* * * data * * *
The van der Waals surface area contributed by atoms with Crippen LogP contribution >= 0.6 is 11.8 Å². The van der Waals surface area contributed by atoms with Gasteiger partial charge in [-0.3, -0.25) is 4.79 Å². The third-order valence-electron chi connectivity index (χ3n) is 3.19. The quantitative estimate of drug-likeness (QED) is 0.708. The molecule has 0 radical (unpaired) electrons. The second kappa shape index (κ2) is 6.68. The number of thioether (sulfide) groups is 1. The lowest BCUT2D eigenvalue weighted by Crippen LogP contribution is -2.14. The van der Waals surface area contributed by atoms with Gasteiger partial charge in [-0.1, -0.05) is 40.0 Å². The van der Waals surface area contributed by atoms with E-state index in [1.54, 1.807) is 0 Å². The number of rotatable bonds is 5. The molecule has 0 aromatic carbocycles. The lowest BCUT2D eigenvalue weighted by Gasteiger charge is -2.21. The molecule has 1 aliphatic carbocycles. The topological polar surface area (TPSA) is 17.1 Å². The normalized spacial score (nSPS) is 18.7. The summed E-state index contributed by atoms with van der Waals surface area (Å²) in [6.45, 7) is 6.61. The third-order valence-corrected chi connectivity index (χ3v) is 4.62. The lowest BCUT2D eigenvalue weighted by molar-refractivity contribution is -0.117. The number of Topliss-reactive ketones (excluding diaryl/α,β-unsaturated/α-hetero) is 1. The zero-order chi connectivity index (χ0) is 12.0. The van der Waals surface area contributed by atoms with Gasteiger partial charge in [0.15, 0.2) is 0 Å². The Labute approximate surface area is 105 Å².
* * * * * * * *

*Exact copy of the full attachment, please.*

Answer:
The van der Waals surface area contributed by atoms with Crippen LogP contribution >= 0.6 is 11.8 Å². The van der Waals surface area contributed by atoms with Gasteiger partial charge in [-0.3, -0.25) is 4.79 Å². The third-order valence-electron chi connectivity index (χ3n) is 3.19. The quantitative estimate of drug-likeness (QED) is 0.708. The molecule has 0 radical (unpaired) electrons. The second kappa shape index (κ2) is 6.68. The number of thioether (sulfide) groups is 1. The lowest BCUT2D eigenvalue weighted by Crippen LogP contribution is -2.14. The van der Waals surface area contributed by atoms with Gasteiger partial charge in [-0.1, -0.05) is 40.0 Å². The van der Waals surface area contributed by atoms with E-state index in [1.54, 1.807) is 0 Å². The number of rotatable bonds is 5. The molecule has 0 aromatic carbocycles. The lowest BCUT2D eigenvalue weighted by Gasteiger charge is -2.21. The molecule has 1 aliphatic carbocycles. The topological polar surface area (TPSA) is 17.1 Å². The normalized spacial score (nSPS) is 18.7. The summed E-state index contributed by atoms with van der Waals surface area (Å²) in [6.45, 7) is 6.61. The third-order valence-corrected chi connectivity index (χ3v) is 4.62. The lowest BCUT2D eigenvalue weighted by molar-refractivity contribution is -0.117. The number of Topliss-reactive ketones (excluding diaryl/α,β-unsaturated/α-hetero) is 1. The zero-order chi connectivity index (χ0) is 12.0. The van der Waals surface area contributed by atoms with Gasteiger partial charge in [0.15, 0.2) is 0 Å². The Labute approximate surface area is 105 Å².